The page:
Marlene Wilken, RN, PhD
Creighton University School of Nursing
Member of Douglas County Board of Health, Omaha, NE
Marlene Wilken , RN, PhD is a tenured assistant professor at Creighton University in Omaha, Nebraska.. She teaches classes in public and community health and supervises students in their community clinical rotations. In addition to teaching nursing for over 30 years, she has also worked as a nurse in a variety of settings including public health, home health, hospice, and hospitals. Her community service includes being a member of the Douglas County Board of Health since 1999, a board member of the Public Health Association of Nebraska (PHAN), co-chair of the State Association of Local Boards of Health Section of PHAN, member of the Turning Point Stakeholders Group since 1999 and member of the Nebraska Educational Alliance for Public Health. She continues to work on EH issues in the state.
She earned her baccalaureate degree in nursing from the University of Nebraska and her Masters in Nursing from Montana State University. Her doctorate from the University of Nebraska- Lincoln is in Political Science with a focus on health policy. Her presentations at international, national, regional, and local conferences are the result of her membership in the following professional organizations: the American Public Health Association, American Nurses Association, Nebraska Nurses Association, Sigma Theta Tau International Nursing Society, American Political Science Association and the Public Health Association of Nebraska. She has also published numerous journal articles and book chapters.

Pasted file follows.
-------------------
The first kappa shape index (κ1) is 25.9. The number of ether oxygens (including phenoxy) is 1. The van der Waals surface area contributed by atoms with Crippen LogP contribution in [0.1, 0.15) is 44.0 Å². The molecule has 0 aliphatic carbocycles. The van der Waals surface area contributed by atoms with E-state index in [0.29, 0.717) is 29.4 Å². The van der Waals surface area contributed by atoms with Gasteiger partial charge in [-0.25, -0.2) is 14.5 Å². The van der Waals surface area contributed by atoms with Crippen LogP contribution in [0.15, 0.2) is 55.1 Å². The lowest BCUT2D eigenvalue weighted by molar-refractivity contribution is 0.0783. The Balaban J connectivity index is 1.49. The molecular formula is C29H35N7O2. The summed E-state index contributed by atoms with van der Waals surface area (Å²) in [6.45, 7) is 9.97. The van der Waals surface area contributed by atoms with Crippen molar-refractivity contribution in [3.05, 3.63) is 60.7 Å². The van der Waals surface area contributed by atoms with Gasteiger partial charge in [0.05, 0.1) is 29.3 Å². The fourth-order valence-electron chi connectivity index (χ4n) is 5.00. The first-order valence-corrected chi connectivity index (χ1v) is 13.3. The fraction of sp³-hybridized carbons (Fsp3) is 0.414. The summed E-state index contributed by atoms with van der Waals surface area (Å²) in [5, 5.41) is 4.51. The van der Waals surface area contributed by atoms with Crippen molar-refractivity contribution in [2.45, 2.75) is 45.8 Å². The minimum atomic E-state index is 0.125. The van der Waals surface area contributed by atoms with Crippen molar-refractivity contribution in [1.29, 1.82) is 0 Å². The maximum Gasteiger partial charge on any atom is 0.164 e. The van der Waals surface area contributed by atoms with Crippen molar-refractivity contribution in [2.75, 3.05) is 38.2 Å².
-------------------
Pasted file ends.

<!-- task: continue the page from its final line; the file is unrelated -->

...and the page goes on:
Leadership Development Opportunities
I really did not know what to expect from my participation in the EPHLI. During the orientation in Atlanta, I spent a great deal of time wondering how and if I would fit in with the rest of the group since I am not an environmental health professional per se. My personality type took over and I consciously sought out individuals in the group who I thought could help me find my niche or at least make me feel better about being there. By the end of the week, I had found a sufficient number of individuals with whom I could relate, but left Atlanta with huge questions and doubts about using, let alone understanding, systems theory and how it was to be used in my project.
The time in Louisville gave me a renewed appreciation for the complexities of EH emergency preparedness and also provided me with information that I could use in the classroom, at board meetings, and in community service settings. During that week I was fortunate to be able to continue dialogue with a couple of individuals I got to know in Atlanta. We shared our feelings of frustration and doubts about our respective projects. The sharing gave me a sense of hope. The week in St. Louis was better because there was more time to spend with folks I had met in Atlanta. Exchanging stories of work and personal lives, as well as discussions about the speakers and their messages was relaxing and somewhat reassuring for me.
I left St. Louis with a feeling that by the time I wrote the final project, my personal leadership development would finally become clear to me. Now that the final project is written and I am composing this reflection, I realize that like other extensive and intense endeavors I have undertaken, the meaning and significance of the experience may not become apparent to me until sometime further in my travels down the road of life.